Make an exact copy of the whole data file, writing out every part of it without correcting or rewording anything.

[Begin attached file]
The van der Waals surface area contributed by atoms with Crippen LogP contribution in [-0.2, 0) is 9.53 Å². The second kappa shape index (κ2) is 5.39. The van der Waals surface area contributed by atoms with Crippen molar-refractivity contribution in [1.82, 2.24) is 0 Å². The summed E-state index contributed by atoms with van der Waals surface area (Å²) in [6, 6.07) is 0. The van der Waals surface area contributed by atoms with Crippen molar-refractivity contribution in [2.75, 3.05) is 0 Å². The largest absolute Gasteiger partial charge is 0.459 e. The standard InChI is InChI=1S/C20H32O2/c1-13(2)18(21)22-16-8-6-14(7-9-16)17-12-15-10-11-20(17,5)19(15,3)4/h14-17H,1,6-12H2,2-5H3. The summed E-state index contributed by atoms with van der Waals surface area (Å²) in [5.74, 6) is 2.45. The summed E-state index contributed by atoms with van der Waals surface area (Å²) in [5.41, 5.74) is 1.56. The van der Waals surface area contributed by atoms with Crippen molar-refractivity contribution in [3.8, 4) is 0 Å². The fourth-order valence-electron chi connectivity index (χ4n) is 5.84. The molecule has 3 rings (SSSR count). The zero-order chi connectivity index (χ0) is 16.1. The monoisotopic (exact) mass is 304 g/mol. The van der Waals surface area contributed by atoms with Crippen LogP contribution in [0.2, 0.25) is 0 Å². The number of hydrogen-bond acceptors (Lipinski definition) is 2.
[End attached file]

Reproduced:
The van der Waals surface area contributed by atoms with Crippen LogP contribution in [-0.2, 0) is 9.53 Å². The second kappa shape index (κ2) is 5.39. The van der Waals surface area contributed by atoms with Crippen molar-refractivity contribution in [1.82, 2.24) is 0 Å². The summed E-state index contributed by atoms with van der Waals surface area (Å²) in [6, 6.07) is 0. The van der Waals surface area contributed by atoms with Crippen molar-refractivity contribution in [2.75, 3.05) is 0 Å². The largest absolute Gasteiger partial charge is 0.459 e. The standard InChI is InChI=1S/C20H32O2/c1-13(2)18(21)22-16-8-6-14(7-9-16)17-12-15-10-11-20(17,5)19(15,3)4/h14-17H,1,6-12H2,2-5H3. The summed E-state index contributed by atoms with van der Waals surface area (Å²) in [5.74, 6) is 2.45. The summed E-state index contributed by atoms with van der Waals surface area (Å²) in [5.41, 5.74) is 1.56. The van der Waals surface area contributed by atoms with Crippen molar-refractivity contribution in [3.8, 4) is 0 Å². The fourth-order valence-electron chi connectivity index (χ4n) is 5.84. The molecule has 3 rings (SSSR count). The zero-order chi connectivity index (χ0) is 16.1. The monoisotopic (exact) mass is 304 g/mol. The van der Waals surface area contributed by atoms with Crippen LogP contribution in [0.2, 0.25) is 0 Å². The number of hydrogen-bond acceptors (Lipinski definition) is 2.